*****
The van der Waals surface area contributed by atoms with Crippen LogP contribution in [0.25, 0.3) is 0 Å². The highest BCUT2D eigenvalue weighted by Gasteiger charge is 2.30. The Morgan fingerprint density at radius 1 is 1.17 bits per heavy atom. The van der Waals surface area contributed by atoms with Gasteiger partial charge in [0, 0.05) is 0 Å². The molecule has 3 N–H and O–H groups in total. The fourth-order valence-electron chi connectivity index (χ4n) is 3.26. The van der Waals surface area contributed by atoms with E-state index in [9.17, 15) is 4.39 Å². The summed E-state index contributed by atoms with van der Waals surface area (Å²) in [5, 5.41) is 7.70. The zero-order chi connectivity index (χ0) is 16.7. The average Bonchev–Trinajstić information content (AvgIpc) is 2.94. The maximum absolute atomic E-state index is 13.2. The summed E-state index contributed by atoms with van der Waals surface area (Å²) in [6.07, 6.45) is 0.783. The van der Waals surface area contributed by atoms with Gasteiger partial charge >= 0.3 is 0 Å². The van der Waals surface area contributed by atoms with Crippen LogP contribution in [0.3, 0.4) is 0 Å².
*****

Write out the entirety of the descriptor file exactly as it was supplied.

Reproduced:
The van der Waals surface area contributed by atoms with Crippen LogP contribution in [0.25, 0.3) is 0 Å². The highest BCUT2D eigenvalue weighted by Gasteiger charge is 2.30. The Morgan fingerprint density at radius 1 is 1.17 bits per heavy atom. The van der Waals surface area contributed by atoms with Gasteiger partial charge in [0, 0.05) is 0 Å². The molecule has 3 N–H and O–H groups in total. The fourth-order valence-electron chi connectivity index (χ4n) is 3.26. The van der Waals surface area contributed by atoms with E-state index in [9.17, 15) is 4.39 Å². The summed E-state index contributed by atoms with van der Waals surface area (Å²) in [5, 5.41) is 7.70. The zero-order chi connectivity index (χ0) is 16.7. The average Bonchev–Trinajstić information content (AvgIpc) is 2.94. The maximum absolute atomic E-state index is 13.2. The summed E-state index contributed by atoms with van der Waals surface area (Å²) in [6.07, 6.45) is 0.783. The van der Waals surface area contributed by atoms with Gasteiger partial charge >= 0.3 is 0 Å². The van der Waals surface area contributed by atoms with Crippen LogP contribution in [0.3, 0.4) is 0 Å².